In the 1950s the light shed by archaeology on the veracity of the Bible was fascinating enough; but this volume seeks to take the story up to the century's end. Among the issues it explores are the possible evidence for a Great Flood found at Ur, the discovery of thousands of clay tablets in Syria purporting to relate to Abraham, Esau and Ishmail, the evidence for the Biblical plagues and for the destruction of Jericho, the whereabouts of the Ark, the provenance of the gospels, and the significance of the Dead Sea Scrolls. It is written neither for the religious fundamentalist nor the blinkered atheist, but for the thinking layman eager to know to what extent the events described in the Bible may have been historically true, and is illustrated with colour photographs, maps and reconstructions of Biblical cities and buildings.
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Ian Wilson was born in London in 1941 and educated at Emanuel School, Wandsworth, and Magdalene College, Oxford, where he graduated in History in 1963. His previous books include The Turin Shroud, which became a worldwide bestseller when published in 1978 and Jesus: The Evidence (1984), a companion to the major three-part TV series of the same name and another bestseller. The Blood and the Shroud was published in 1998. His biography of Shakespeare, Shakespeare: The Evidence was published in 1993 and The Bible is History in 1999. All of his books have attracted critical acclaim.From Library Journal:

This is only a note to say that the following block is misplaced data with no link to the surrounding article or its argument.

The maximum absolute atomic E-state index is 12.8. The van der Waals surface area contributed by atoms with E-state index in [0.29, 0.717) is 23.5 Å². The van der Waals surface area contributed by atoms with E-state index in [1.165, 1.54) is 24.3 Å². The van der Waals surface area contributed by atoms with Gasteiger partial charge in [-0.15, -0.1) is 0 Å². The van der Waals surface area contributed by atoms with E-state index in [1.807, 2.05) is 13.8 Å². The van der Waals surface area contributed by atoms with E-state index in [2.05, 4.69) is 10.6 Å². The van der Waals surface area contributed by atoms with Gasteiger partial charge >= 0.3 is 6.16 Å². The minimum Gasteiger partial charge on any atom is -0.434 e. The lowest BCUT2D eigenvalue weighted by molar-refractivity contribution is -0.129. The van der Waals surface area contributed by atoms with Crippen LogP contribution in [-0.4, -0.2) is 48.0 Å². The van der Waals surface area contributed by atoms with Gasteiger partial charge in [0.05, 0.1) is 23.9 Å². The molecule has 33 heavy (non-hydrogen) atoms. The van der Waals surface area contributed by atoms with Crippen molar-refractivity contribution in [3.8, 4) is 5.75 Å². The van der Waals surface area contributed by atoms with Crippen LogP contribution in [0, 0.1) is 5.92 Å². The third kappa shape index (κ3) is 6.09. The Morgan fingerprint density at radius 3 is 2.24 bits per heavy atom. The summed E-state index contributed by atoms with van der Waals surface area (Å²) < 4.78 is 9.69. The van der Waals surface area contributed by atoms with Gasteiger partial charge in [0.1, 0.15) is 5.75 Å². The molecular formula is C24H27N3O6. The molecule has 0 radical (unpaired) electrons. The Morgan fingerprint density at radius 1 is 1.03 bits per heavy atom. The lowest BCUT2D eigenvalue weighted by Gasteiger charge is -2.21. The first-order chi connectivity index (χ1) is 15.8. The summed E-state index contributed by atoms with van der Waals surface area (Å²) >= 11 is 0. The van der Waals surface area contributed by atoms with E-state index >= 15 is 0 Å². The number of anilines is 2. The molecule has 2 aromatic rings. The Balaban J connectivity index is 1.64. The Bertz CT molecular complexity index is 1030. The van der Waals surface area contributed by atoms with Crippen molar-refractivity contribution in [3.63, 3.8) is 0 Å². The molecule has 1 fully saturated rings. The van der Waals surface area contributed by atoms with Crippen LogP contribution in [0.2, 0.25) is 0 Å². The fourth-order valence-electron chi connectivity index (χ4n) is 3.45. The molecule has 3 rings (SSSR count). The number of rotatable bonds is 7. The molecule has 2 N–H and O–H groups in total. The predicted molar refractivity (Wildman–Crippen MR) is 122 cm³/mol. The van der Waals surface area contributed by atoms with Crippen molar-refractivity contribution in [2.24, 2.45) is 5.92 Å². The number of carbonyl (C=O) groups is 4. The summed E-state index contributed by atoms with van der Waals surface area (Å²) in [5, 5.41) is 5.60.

Wilson (The Turin Shroud; The Columbus Myth) skillfully presents the popular reader with a coherent narrative of the broad sweep of biblical and Palestinian history from Genesis to Revelation in a relatively small, beautifully illustrated book. Therein lie both its strength and its weakness. As in all such books, there is a problem with oversimplification and a number of relatively minor errors. Although Wilson's introduction well emphasizes the controversial nature of much of the scholarship of biblical history and the tentative nature of the results, in the rest of the book he gives an impression of certainty that will be very misleading to the careless reader. His stated goal is to use thoughtful historical scholarship to produce a "carefully reasoned, middle of the road approach" by a liberal-minded Catholic who favors the general historical veracity of the Bible. However, his approach and conclusions do not support the unqualified claim of the title; he also finds mythology and much unhistorical material in the Bible. All in all, however, Wilson's investigation is quite valuable, and readers mindful of the caveats described above will find much here. Recommended for all public libraries.DEugene O. Bowser, Univ. of Northern Colorado, Greeley
Copyright 2000 Reed Business Information, Inc.
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